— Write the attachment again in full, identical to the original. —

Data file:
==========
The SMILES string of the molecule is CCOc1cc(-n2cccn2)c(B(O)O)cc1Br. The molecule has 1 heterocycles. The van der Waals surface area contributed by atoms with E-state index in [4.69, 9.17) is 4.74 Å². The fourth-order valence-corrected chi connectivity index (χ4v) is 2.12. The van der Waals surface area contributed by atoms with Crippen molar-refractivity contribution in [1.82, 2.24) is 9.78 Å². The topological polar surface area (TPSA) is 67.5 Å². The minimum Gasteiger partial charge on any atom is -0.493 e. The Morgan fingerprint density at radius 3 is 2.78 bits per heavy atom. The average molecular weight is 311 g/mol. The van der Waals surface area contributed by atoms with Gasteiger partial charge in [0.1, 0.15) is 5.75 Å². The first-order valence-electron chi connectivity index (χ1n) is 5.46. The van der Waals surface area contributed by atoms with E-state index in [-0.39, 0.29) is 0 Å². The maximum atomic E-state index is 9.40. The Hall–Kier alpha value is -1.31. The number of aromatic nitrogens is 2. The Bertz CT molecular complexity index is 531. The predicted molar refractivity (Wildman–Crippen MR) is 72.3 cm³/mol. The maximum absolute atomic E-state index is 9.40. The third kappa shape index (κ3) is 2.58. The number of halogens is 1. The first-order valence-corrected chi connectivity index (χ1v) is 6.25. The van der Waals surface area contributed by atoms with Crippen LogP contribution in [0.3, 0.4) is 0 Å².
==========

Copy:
The SMILES string of the molecule is CCOc1cc(-n2cccn2)c(B(O)O)cc1Br. The molecule has 1 heterocycles. The van der Waals surface area contributed by atoms with E-state index in [4.69, 9.17) is 4.74 Å². The fourth-order valence-corrected chi connectivity index (χ4v) is 2.12. The van der Waals surface area contributed by atoms with Crippen molar-refractivity contribution in [1.82, 2.24) is 9.78 Å². The topological polar surface area (TPSA) is 67.5 Å². The minimum Gasteiger partial charge on any atom is -0.493 e. The Morgan fingerprint density at radius 3 is 2.78 bits per heavy atom. The average molecular weight is 311 g/mol. The van der Waals surface area contributed by atoms with Gasteiger partial charge in [0.1, 0.15) is 5.75 Å². The first-order valence-electron chi connectivity index (χ1n) is 5.46. The van der Waals surface area contributed by atoms with E-state index in [-0.39, 0.29) is 0 Å². The maximum atomic E-state index is 9.40. The Hall–Kier alpha value is -1.31. The number of aromatic nitrogens is 2. The Bertz CT molecular complexity index is 531. The predicted molar refractivity (Wildman–Crippen MR) is 72.3 cm³/mol. The maximum absolute atomic E-state index is 9.40. The third kappa shape index (κ3) is 2.58. The number of halogens is 1. The first-order valence-corrected chi connectivity index (χ1v) is 6.25. The van der Waals surface area contributed by atoms with Crippen LogP contribution in [0.3, 0.4) is 0 Å².